“By the moment my hands touch the piano and I begin to compose, my conscience starts a journey, leaving my body. During its wandering shows me pictures of the places it encounters, creating a sort of connection between my unconscious and my fingers. The colors, the landscapes, the faces of the people it photographs along the way are so clear in my mind to allow me to portray those images, using only the sound that a piano can paint.”
So says Italian pianist Lorenzo Masotto who’s most recent release “Aeolian Processes” came out on the Russian label Dronarivm on March 17. This follows releases on labels such as Preserved Sound and Alfa music.
Aeolian Processes is defined as “pertaining to wind activity in the geology and weather and specifically the wind’s ability to shape the Earth (or other planets)“
Although I have not heard Masotto’s two previous releases and cannot compare this release to them (nor ascertain if the music matches the title of the album), what is striking is the use of electronic elements and instrumentation that compliment the solo piano. Such is the skill that this could sit comfortably in the Erased Tapes catalog.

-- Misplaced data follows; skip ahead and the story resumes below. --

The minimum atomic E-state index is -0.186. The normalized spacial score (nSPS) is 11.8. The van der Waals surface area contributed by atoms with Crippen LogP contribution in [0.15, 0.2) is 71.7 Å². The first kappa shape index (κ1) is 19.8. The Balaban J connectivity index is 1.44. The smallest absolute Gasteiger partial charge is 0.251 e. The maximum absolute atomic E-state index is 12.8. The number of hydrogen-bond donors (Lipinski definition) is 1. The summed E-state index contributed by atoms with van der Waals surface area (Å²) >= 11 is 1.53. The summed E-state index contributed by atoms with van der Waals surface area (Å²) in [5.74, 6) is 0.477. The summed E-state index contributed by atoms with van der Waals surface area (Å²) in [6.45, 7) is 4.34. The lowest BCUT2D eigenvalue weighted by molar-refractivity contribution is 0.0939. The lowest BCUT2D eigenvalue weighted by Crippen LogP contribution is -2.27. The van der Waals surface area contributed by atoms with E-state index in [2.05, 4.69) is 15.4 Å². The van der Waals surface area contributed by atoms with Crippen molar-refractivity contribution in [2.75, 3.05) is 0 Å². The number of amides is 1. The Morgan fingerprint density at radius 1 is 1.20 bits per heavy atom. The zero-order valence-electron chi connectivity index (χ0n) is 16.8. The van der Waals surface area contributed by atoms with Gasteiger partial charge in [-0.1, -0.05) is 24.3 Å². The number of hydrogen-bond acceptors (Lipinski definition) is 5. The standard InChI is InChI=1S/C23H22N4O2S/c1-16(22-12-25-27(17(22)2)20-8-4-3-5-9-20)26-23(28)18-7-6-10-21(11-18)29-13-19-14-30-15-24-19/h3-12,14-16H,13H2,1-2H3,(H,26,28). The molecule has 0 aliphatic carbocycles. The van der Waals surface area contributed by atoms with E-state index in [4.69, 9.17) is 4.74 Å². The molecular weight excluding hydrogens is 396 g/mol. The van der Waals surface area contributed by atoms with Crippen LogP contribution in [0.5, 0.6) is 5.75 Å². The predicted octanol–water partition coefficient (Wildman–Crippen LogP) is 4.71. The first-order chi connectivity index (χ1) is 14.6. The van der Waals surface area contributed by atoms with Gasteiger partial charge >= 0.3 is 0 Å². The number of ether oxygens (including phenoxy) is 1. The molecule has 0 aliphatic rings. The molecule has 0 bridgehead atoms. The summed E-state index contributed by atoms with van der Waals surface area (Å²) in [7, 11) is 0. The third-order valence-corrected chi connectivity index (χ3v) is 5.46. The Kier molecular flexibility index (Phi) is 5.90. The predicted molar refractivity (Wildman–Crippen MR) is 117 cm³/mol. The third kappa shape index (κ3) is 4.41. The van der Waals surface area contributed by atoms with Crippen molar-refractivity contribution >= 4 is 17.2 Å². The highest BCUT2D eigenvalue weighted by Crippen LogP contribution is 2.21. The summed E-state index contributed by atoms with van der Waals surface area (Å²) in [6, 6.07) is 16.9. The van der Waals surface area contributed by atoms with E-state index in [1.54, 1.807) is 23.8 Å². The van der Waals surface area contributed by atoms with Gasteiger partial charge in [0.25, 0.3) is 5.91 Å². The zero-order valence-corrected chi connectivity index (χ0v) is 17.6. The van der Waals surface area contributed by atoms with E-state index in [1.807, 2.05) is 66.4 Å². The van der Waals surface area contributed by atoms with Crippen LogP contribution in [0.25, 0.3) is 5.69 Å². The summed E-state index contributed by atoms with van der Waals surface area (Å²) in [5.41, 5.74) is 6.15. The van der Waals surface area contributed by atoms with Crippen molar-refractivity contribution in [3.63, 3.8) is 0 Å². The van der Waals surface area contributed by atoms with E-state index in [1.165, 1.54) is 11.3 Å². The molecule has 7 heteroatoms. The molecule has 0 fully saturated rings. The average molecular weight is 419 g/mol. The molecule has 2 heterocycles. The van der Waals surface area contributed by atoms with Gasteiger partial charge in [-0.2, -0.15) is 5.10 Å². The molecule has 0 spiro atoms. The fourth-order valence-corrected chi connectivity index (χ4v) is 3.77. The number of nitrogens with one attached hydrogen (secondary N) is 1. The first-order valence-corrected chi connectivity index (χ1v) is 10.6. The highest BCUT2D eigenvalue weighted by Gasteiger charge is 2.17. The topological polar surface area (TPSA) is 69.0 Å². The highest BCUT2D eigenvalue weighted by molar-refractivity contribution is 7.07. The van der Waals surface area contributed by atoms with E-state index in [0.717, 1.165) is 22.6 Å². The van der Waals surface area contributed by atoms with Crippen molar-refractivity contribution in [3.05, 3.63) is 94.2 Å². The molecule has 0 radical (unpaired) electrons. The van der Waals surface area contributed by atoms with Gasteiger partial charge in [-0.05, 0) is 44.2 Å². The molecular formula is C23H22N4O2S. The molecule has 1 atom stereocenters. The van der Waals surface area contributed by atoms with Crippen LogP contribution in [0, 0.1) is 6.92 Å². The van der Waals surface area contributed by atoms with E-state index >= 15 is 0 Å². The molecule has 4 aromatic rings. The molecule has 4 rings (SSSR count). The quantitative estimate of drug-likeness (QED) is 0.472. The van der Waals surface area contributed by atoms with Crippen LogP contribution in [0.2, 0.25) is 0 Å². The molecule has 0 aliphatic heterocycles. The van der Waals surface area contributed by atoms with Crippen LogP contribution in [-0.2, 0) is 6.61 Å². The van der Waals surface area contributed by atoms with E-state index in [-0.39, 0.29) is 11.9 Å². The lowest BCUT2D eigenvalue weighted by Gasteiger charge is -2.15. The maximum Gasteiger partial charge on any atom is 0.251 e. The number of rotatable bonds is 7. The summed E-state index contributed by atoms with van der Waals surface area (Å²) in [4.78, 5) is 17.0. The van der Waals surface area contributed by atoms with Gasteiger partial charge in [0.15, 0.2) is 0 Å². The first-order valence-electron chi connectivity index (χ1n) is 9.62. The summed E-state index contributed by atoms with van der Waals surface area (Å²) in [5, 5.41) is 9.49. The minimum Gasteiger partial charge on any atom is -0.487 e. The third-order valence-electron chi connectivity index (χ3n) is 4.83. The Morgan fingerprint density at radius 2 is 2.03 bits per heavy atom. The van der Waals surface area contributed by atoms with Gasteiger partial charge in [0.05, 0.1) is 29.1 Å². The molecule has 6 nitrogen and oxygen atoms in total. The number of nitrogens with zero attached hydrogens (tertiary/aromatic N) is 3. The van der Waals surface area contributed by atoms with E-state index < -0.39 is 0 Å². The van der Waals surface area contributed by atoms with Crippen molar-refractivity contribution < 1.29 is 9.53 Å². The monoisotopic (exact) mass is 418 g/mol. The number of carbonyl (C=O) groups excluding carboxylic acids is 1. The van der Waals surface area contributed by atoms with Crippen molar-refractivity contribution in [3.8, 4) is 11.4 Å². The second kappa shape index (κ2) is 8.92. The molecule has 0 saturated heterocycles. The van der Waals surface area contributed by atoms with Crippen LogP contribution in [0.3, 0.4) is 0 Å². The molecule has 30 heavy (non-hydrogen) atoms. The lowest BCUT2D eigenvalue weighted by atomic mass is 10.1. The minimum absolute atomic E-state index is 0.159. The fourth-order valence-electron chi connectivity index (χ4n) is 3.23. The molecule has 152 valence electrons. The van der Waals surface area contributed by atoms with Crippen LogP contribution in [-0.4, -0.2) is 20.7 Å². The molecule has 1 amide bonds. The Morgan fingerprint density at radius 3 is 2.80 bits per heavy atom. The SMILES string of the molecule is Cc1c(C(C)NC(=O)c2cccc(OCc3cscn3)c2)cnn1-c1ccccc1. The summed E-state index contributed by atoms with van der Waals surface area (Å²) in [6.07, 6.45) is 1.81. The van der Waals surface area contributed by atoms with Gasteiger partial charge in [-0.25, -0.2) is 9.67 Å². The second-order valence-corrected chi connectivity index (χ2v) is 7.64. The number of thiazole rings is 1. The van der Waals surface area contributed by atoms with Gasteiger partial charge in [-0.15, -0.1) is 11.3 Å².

Lorenzo who plays in the prog/post-rock band La Machere di Clara while also making music for film while teaching piano and composition and directing an all male choir. On “Aeolian Processes” he also performs all the music with the deftness of Iran’s Porya Hatami great work in the mastering process.
The album starts with “Arctic Summer” which starts with Piano and a rich backing of layered electronics, looped material, some type of strings that builds as the track progresses and gives the listener a taste of what to expect. This is not just a solo Modern Classical release. The electronic element is brought to the fore on “Space Flowers” with it being a more central element that the piano compliments rather than vice versa. The elements come and go and serve to highlight each other. “Drone” adds an almost Jazz/ almost Breakbeat percussion into the mix with multi layering of piano, electronics and some indistinguishable vocal parts and is a true highlight of the release.
His work in the previously mentioned Prog/Post-Rock band seems to influence tracks like “My Great Grandmother Lived in the Mountains” (which reminds me of early Pivot), “Aeolian Processes” and “Repeater” reminding me of film work like the Exorcist theme or if Tangerine Dream did their soundtrack work on piano as opposed to a wall of synths.
Dronarivm have been around for 5 years now and under the steady management of Dmitry Taldykin and curatorship of Bartosz Dziadosz have put out another in their line of quality releases.